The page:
Eventually we all get to the point where we can’t stand the gears skipping, the brakes squeaking, or the wobbling rim a moment more. Unless you’re quick with a wrench, you’ll be knocking on a few bike shop doors. You’ll be quick to discover that just like there are good movies and bad movies, there are also good bike shops and bad bike shops.
Forming a relationship with the right bike shop is crucial to getting a speedy fix during bike season and tips on great local places to ride. Here are some tips to finding the right bike shop:
How busy are they?
How busy a bike shop is good be a good thing or a bad thing. Most of the time I consider it a good thing. It means they have a great location (which may mean it’s easier for me to get to), they have lots of customers and some are bound to be repeat customers. It could be a bad thing, if you need a quick fix or some quick advice and you have to wait a bit. Forming a relationship with a bike shop helps get you in line quicker though, even when they are busy. So when you find a shop you like, try to visit and support them as much as possible.
Are they dismissive about your problem or questions?
I moved recently and had to find a more local shop for repairs and parts, since driving an hour an half wasn’t really working anymore. At the new shop I tried, I asked if they could switch out my handlebar stem for a longer one. I didn’t like how upright I was with this shorter stem. It took close to twenty minutes of “well, a longer stem will make you more stretched out. Most people want to be more upright. Are you sure you want that?”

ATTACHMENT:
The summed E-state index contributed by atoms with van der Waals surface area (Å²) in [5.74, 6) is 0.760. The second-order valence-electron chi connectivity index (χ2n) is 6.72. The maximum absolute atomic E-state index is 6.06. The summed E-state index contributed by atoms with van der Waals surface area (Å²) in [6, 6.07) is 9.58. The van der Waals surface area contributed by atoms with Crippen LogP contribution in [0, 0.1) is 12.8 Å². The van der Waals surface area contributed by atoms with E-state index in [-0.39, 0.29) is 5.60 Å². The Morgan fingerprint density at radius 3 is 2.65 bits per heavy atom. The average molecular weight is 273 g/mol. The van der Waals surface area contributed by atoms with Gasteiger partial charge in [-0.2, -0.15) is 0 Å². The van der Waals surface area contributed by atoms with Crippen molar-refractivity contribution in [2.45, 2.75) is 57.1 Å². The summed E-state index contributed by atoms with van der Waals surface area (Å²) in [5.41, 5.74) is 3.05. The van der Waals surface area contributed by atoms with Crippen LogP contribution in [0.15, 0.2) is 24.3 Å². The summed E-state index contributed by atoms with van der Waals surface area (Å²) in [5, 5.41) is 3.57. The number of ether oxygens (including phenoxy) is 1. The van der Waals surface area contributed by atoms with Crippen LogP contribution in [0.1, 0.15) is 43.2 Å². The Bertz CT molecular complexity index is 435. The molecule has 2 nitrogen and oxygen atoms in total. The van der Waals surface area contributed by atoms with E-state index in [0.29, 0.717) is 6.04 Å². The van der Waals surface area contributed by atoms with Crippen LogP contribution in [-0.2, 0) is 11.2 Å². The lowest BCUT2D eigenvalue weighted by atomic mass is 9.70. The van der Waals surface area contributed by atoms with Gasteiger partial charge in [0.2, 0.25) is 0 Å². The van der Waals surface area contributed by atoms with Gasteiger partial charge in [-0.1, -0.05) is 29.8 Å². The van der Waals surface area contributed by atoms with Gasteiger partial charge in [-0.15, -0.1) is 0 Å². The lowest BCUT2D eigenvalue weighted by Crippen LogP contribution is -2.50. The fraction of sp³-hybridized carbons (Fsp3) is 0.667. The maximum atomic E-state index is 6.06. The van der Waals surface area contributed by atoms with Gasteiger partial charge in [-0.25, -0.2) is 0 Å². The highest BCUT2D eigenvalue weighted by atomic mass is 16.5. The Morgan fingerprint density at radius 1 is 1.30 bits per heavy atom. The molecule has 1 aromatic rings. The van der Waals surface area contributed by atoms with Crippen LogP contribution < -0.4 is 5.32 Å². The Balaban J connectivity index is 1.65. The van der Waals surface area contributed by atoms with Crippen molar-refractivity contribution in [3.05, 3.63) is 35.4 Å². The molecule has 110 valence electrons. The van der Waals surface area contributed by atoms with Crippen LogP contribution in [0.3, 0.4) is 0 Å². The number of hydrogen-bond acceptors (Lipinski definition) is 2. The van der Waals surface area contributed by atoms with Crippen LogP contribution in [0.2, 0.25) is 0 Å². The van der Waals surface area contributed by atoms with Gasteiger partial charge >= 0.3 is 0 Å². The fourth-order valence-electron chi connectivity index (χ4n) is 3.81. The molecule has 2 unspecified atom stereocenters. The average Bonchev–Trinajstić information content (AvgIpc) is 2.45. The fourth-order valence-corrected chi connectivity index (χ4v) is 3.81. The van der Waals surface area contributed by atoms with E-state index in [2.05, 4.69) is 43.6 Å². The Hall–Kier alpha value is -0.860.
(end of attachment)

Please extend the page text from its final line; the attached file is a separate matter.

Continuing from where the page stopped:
Umm, yes, I did want to be more upright and I couldn’t have said it more times than I did. If your bike shop won’t take your problems seriously than they can’t possibly help you find the right products.
Do they only talk about how much they’re going to charge you?
At this same bike shop, when I finally convinced them that I did want a longer stem and that I did want to be more extended, he then proceeded to tell me how he’ll have to charge labor me for each one he switched out. Then he told me he didn’t really have any in stock that he could use, but he did have this used one he could sell me for $25.
While, I completely agree that bike shops need to make money and they need to charge for their labor, they shouldn’t make it their main focus. I would have been happy to pay whatever to get the right stem and fit-no problem.
Which person do they look at?
This is a girl’s only rant here, but I’ve visited many bike shops that when I asked them a bike specific question they looked right at my boyfriend and proceeded to give him the answer. It’s one of those hard to switch-between-two-people-standing there talking things, but still when a girl asks a question- look her right in the eye and tell her the answer.
So what do you guys think about finding the right bike shop? Any advice you can offer? Have you ever run into similar problems? Do share!